The Toronto Star – “Police Who Lie”

The Toronto Star is monitoring judges’ rulings that find police officers lied on a witness stand since the paper published “Police Who Lie” in 2012. As a result of that series, then Ontario Attorney General John Gerretsen ordered Crown Attorneys to report these decisions to their superiors, who would then refer them to the police force involved. Just what kind of impact this policy has had is subject to disheartening speculation.

Nonetheless, the Star continues to report incidents of probable police dishonesty, and two examples were featured in their GTA Section on succeeding days in April. “Cops deceit leads to case dismissal” on April 23 referenced two officers of the Toronto Police Service. “Cop ‘lied’ to get warrant, judge rules” ran on April 24 and spotlighted an officer with the Peel Regional Police.

turnoverarocktoday sent a brief comment to both Toronto and Peel police. They’re reprinted here. There’s nothing in particular that distinguishes the Star stories of April 23 and 24 from similar examples coming to our attention, either from the media or anecdotal, but the volume needs to be turned up occasionally.

What you’ll read here more than once over time is: You need to stand up, you need to speak up, you need to act up……..otherwise, you need to pack up!

April 25, 2015

Mark Pugash, Director,
Unit Commander, Corporate Communications,
Toronto Police Service,
40 College Street,
Toronto, ON M5G 2J3

Re: Cop’s deceit leads to case dismissal
Toronto Star, April 23, 2015

Director Pugash:

I’m going to stick out my neck, and make an assumption. Constables Juin Pinto and Kimberley Sabadics are still active employees of the TPS, aren’t they?

So, what does that say about the integrity of the force, and its perspective on discreditable conduct by some of its members?

Tell us again Director Pugash why we should see our police officers in a positive light.

Yours truly,

Charles H. Klassen

April 25, 2015

Jennifer Evans, Chief,
Peel Regional Police,
7750 Hurontario Street,
Brampton, ON L6V 3W6

Re: Cop ‘lied’ to get warrant, judge rules
Toronto Star, Friday, April 24, 2015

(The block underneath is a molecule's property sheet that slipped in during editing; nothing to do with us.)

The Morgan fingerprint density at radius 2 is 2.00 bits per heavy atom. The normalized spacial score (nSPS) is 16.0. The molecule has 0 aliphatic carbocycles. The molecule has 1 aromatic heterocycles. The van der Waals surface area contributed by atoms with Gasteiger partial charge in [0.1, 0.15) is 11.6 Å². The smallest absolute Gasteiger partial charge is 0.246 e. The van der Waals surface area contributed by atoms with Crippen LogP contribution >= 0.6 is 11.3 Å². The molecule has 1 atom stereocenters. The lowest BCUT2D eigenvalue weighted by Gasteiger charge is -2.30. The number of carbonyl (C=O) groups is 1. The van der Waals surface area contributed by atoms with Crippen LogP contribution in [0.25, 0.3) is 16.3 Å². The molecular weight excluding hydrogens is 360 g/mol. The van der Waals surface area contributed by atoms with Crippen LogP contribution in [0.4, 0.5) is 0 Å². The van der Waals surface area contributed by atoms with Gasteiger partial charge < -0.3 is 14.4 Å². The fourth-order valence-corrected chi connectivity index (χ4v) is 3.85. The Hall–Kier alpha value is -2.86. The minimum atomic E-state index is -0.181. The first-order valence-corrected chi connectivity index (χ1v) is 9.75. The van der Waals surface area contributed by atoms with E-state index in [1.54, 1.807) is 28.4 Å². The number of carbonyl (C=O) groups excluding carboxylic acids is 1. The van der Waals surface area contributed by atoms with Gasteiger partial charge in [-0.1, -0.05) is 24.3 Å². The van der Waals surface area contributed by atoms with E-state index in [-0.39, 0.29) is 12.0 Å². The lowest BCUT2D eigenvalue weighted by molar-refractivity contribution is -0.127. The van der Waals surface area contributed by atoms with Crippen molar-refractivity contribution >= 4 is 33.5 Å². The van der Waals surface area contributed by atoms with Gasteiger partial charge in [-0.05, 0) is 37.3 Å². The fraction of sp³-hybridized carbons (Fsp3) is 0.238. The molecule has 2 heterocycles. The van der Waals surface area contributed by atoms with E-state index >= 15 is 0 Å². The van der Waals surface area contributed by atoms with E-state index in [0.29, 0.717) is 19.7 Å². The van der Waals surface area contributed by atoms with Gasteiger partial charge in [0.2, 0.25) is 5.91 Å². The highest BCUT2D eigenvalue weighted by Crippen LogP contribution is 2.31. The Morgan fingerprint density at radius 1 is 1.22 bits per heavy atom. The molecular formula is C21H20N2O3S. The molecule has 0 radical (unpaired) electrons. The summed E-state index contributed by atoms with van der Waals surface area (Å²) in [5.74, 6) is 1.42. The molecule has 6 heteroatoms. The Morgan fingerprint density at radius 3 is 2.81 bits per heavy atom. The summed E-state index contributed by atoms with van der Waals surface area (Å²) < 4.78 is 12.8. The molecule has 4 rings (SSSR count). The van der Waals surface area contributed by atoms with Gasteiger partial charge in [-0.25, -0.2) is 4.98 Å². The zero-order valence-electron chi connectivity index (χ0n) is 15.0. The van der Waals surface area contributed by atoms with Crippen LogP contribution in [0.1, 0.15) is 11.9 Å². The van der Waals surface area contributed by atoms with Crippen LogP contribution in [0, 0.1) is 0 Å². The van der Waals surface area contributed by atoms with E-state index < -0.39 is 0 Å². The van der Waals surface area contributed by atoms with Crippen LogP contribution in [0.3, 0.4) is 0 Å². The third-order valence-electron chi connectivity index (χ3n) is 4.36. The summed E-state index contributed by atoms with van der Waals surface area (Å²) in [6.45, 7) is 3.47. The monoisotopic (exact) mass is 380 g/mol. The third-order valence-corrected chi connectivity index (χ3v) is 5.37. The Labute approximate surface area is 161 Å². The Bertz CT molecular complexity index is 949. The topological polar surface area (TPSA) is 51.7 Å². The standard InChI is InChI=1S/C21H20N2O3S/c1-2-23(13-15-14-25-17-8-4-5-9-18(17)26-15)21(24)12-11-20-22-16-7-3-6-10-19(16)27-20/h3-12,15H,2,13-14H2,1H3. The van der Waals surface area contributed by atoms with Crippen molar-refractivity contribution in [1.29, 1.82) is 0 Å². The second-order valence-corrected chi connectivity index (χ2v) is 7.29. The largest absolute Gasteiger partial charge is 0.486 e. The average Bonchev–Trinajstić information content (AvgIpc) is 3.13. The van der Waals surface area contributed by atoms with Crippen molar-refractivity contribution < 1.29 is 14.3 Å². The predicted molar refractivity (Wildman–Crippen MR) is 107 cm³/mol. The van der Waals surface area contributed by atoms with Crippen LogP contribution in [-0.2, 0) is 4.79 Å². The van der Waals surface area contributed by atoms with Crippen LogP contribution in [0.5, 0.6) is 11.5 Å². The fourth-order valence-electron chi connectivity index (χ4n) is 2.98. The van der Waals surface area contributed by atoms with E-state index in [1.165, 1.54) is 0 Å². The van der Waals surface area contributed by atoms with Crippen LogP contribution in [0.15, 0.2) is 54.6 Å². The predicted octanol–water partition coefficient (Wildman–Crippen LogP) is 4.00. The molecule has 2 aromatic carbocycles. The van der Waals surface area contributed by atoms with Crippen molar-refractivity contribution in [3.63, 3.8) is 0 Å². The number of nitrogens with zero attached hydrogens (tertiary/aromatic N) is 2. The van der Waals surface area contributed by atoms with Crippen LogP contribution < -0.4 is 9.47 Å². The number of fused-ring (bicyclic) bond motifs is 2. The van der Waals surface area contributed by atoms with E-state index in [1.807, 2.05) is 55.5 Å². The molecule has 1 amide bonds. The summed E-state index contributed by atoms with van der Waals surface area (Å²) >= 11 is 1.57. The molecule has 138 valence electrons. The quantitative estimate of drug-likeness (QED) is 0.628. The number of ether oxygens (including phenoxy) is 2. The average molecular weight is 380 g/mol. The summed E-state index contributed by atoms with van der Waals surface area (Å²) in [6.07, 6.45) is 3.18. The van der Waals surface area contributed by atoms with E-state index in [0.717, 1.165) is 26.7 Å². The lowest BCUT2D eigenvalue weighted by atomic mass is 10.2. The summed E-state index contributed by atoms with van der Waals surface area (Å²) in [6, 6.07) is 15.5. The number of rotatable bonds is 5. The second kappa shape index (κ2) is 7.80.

Chief Evans:

I’m going to make a prediction that Constable Aamer Merchant will still be employed by the Peel Regional Police a year from now.

I’m hoping you’re asked in the spring of 2016 exactly why the public should feel confident in the integrity of their police officers.

Yours truly,

Charles H. Klassen

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Stop Harper!

Remember Brigette DePape? She was the University of Ottawa graduate and Senate page who walked into the chamber during Governor-General David Johnston’s reading of the speech from the throne on Friday, June 3, 2011, in uniform, and holding a handmade red stop sign with the message “Stop Harper!”. She stood in the middle of the Senate chamber holding the sign in front of her for a few seconds before the sergeant-at-arms escorted her out of the room.

A few days later on June 9, the Toronto Star published an op-ed piece she wrote explaining her action. “As a page, I witnessed one irresponsible bill after another pass through the Senate.” And, this was in 2011! She started a fund to support peaceful direct action and civil disobedience against the Harper agenda. Brigette’s site, http://www.stopharperfund.ca will still take a reader to a plethora of anti-Harper results.

Turnoverarocktoday wrote to her family in Winnipeg a few days later on June 10 to congratulate her parents for their daughter’s idealism and courage.